Having noted the ambiguity in the Bible about monotheism, whether numerical or philosophical, the question becomes: Can we find a clear statement about monotheism of any kind anywhere in the Bible? Our first impulse might be to turn to the prohibition against worshipping other gods in the Decalogue:
שמות כ:ג לֹא יִהְיֶה לְךָ אֱלֹהִים אֲחֵרִים עַל פָּנָיַ.
Exod 20:3 You shall have no other gods besides Me.
This statement too, however, is ambiguous. Is worship of other gods prohibited because the other gods are unreal or because YHWH is an impassioned, jealous God who demands complete loyalty from his worshippers (Exod 34:14)? To put it another way, is worship of other deities a moral failing (“You promised to worship YHWH alone and now you have broken your word by worshipping other deities”) or an intellectual one (“You are worshipping an illusion, something that does not exist”)?
The end of the Torah (Deut 31:16) contains a strongly worded statement of the first view, comparing idolatry to adultery:
דברים לא:טז … וְקָם הָעָם הַזֶּה וְזָנָה אַחֲרֵי אֱלֹהֵי נֵכַר הָאָרֶץ אֲשֶׁר הוּא בָא שָׁמָּה בְּקִרְבּוֹ וַעֲזָבַנִי וְהֵפֵר אֶת בְּרִיתִי אֲשֶׁר כָּרַתִּי אִתּוֹ.
Deut 31:16 …This people will thereupon go astray after the alien gods in their midst, in the land that they are about to enter; they will forsake Me and break My covenant that I made with them.
We do eventually encounter the second view, according to which only a fool would bow down to something she made with her own hands, in the work of Second Isaiah, an exilic period prophet whose writings occupy chapters 40-55 of the Book of Isaiah.
Monotheism in Second Isaiah
Little is known about Second Isaiah’s life, not even his name, except that he lived after Jerusalem fell to the Babylonians in 586 B.C.E. Second Isaiah’s phrasing of a monotheistic creed is as a statement from God:
ישעיה מד:ו אֲנִי רִאשׁוֹן וַאֲנִי אַחֲרוֹן
וּמִבַּלְעָדַי אֵין אֱלֹהִים.
Isa 44:6 I am the first and I am the last;
And there is no god but Me.
This claim rules out any suggestion that God’s sovereignty derives from the fact that he rules over a plethora of other gods. So it is not that the gods recognized by polytheistic religions are less powerful than YHWH but that they simply do not exist. Accordingly,
ישעיה מא:כא הֵן כֻּלָּם אָוֶן
רוּחַ וָתֹהוּ נִסְכֵּיהֶם.
Isa 41:29 See, they are all nothingness,
Their works are nullity,
Their statues are naught and nil.
If this is true, then anyone who prays or bows down to idols is a fool. Thus, for Second Isaiah, idolatry is an intellectual failing. As he says several times, the statues that people erect to their gods are made by human hands; they cannot say anything, do anything, or think anything. Anyone who worships or seeks comfort from them is deluded and,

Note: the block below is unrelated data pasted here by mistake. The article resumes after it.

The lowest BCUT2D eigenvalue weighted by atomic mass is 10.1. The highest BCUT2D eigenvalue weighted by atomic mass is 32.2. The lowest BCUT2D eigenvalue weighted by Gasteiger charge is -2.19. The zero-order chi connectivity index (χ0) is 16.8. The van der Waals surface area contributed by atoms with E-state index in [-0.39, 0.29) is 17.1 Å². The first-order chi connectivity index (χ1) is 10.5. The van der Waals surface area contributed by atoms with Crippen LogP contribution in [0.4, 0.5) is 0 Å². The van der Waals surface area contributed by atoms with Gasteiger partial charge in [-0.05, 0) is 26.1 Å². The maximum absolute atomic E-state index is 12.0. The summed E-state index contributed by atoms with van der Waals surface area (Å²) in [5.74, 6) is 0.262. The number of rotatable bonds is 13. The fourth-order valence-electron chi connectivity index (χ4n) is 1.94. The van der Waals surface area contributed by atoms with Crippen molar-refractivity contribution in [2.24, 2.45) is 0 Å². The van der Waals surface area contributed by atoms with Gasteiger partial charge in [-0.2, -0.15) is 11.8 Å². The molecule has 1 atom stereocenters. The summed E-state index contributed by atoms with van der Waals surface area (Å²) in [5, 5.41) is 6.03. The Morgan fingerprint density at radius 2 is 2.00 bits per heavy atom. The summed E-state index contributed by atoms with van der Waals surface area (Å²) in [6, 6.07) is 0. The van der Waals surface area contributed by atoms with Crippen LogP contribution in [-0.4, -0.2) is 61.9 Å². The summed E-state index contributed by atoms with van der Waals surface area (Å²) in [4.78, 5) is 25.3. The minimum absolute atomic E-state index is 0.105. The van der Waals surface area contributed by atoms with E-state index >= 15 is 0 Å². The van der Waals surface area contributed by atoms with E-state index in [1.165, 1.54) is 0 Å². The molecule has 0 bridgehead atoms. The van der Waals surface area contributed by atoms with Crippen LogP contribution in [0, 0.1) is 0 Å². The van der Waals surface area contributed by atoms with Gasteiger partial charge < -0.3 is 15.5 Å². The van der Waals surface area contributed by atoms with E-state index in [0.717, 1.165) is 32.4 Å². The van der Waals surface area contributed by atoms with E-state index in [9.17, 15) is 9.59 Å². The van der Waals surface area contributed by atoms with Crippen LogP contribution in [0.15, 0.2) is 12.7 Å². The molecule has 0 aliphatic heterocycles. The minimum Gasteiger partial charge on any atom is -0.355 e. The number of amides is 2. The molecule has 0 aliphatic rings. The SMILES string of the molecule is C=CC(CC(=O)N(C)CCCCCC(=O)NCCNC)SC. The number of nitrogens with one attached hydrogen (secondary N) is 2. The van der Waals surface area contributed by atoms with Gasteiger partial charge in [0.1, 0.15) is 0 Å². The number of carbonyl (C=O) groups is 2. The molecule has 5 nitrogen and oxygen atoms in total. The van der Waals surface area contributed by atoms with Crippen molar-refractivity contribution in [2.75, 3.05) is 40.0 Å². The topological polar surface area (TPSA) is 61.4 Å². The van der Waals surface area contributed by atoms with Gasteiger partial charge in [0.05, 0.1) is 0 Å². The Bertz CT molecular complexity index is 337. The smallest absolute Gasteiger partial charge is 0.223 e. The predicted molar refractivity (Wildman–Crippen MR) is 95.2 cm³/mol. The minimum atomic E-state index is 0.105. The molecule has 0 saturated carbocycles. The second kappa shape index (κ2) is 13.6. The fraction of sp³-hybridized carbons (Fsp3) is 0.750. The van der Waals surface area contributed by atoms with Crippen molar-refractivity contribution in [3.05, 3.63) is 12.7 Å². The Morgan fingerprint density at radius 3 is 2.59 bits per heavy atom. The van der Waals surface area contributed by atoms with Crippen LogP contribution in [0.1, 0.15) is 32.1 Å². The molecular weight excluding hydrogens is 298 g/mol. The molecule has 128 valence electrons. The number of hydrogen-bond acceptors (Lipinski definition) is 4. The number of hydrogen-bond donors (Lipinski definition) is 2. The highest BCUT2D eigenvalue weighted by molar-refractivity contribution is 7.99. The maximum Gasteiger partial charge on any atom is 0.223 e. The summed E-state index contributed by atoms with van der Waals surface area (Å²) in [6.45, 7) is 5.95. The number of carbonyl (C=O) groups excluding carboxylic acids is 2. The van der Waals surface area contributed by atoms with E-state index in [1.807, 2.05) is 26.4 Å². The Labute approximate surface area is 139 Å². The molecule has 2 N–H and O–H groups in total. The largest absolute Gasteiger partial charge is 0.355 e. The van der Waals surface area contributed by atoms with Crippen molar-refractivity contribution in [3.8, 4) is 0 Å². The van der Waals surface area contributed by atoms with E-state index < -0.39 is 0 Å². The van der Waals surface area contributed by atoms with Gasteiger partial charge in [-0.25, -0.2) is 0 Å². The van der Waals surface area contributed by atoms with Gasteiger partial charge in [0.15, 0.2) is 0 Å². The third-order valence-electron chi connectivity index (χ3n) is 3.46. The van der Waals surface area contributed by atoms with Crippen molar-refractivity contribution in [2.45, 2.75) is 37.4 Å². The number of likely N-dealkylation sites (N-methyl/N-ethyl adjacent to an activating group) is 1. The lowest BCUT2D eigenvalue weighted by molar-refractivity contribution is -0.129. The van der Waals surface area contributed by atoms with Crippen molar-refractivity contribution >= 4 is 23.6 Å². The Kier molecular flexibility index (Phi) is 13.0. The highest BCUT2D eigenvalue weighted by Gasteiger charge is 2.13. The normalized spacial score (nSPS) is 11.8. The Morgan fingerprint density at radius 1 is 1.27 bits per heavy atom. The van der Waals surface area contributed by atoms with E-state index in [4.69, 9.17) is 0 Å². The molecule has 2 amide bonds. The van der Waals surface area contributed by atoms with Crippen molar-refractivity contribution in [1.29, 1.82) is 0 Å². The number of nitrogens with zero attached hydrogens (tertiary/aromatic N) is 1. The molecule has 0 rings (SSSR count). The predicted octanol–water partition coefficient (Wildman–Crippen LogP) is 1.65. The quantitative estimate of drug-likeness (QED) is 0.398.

ישעיה מד:כ וְלֹא יֹאמַרהֲלוֹא שֶׁקֶר בִּימִינִי
.Isa 44:20 Never says to himself, “The thing in my hand is a fraud!”
What about philosophical monotheism, that God is essentially incomparable to anything else? I would argue that the seeds of this idea can be found in Second Isaiah as well, in his discussion of the prohibition against making forms.
God Is Incomparable
Recall the wording of the second commandment: “You shall not make for yourself a sculptured image, or any likeness of what is in the heavens above, or on the earth below, or in the waters under the earth.” In other words, there is no such thing as a good versus a bad likeness because they are all doomed from the start. How is this prohibition understood monotheistically?
Suppose we take a purely numerical approach, and assume that YHWH is corporeal but does not want his image to be cast in stone or wood. Note that on this interpretation, nothing would prevent one from forming an image of YHWH in one’s mind. Suppose too that one conceives of corporeality as implying a human form. Is that form male or female? Thin or stout? Dark or fair? Curly hair or straight? These are all options; a corporeal YHWH must look like something after all, we just don’t happen to know what.
The crux of the philosophic conception of monotheism is that these questions are ridiculous; as God is incorporeal, all images are distortions, whether the image is mental or physical. The problem of making an image is because YHWH has no image at all.Second Isaiah expresses this latter point when he asks: